Our poverty is skewed sharply by race. Almost 30 percent of African-Americans, Latinos and Native Americans are poor. It is also skewed by age. The youngest among us, the most vulnerable, are the poorest. Twenty-two percent of American children live below the poverty line; 35 percent of our children of color.
International comparisons are bleak. We countenance greater levels of poverty, especially child poverty, than any other advanced industrial democracy. We produce the most daunting income differentials – gaps between rich and poor – as well. We’re the richest, the poorest and the most unequal advanced nation in the world.
In North Carolina, things are worse. Eighteen percent, 1.7 million of us, live in poverty. Twenty percent have no health care coverage. We have the 12-highest poverty rate in the country – though only a decade ago we were 26th. A quarter of Tar Heel children live in poverty; 40 percent of our children of color. The top one-fifth of our households capture more income than the bottom 80 percent put together.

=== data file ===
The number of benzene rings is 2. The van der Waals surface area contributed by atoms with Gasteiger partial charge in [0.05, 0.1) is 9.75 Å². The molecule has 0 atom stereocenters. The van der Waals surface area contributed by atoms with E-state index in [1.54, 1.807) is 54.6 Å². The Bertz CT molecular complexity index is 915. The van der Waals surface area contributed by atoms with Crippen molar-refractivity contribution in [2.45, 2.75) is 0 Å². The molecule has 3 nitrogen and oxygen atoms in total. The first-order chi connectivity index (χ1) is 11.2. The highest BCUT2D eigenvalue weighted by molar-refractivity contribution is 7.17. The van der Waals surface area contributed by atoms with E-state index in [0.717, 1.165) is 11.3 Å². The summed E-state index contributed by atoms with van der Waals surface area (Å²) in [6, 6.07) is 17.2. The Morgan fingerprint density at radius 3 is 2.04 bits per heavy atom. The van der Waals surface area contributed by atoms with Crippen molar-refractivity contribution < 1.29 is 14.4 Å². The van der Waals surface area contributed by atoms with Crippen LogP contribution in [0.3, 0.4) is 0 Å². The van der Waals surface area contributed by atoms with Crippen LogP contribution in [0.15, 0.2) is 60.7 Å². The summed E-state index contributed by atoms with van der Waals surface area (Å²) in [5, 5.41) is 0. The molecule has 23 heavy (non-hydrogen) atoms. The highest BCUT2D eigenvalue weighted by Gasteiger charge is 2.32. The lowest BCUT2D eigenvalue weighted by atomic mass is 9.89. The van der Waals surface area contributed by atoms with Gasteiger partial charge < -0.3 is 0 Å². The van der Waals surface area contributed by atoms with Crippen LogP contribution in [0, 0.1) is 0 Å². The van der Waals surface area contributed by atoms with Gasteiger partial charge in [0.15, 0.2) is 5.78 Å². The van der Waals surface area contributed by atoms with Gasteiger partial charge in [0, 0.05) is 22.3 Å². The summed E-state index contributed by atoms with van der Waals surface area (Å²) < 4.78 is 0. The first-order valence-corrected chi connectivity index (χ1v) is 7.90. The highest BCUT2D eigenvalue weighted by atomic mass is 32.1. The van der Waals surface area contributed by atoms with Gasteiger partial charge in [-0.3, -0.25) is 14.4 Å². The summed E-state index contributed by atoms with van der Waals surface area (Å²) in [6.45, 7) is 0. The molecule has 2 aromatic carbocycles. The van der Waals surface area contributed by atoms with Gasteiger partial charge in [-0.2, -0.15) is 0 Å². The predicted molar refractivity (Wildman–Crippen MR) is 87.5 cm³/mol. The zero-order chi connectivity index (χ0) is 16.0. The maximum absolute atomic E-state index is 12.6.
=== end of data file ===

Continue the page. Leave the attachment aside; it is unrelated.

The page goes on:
Over a half-million of our households, last year, participated in the food stamp program. In Robeson County, that included 33 percent of families, the third-highest figure in the nation in counties over 65,000.
Worship Aids about Responsible Leadership
For the President of the United States and all in Civil Authority
O Lord our Governor, whose glory is in all the world: We commend this nation to thy merciful care, that, being guided by thy Providence, we may dwell secure in your peace. Grant to the President of the United States, the Governor of this State (or Commonwealth), and to all in authority, wisdom and strength to know and to do thy will. Fill them with the love of truth and righteousness, and make them ever mindful of their calling to serve this people in thy fear; through Jesus Christ our Lord, who lives and reigns with you and the Holy Spirit, one God, now an forever. Amen.
(Adapted from the Book of Common Prayer, 820)
For the Poor
Make us worthy, Lord, to serve those people throughout the world who live and die in poverty and hunger. Give them through our hands, this day, their daily bread, and by our understanding love, give them peace and Joy. Amen
(Prayer of Mother Teresa)
Vignette about Responsible Leadership
Check out SPENT, an interactive game by Urban Ministries of Durham that will get you thinking about poverty in a new way: playspent.org.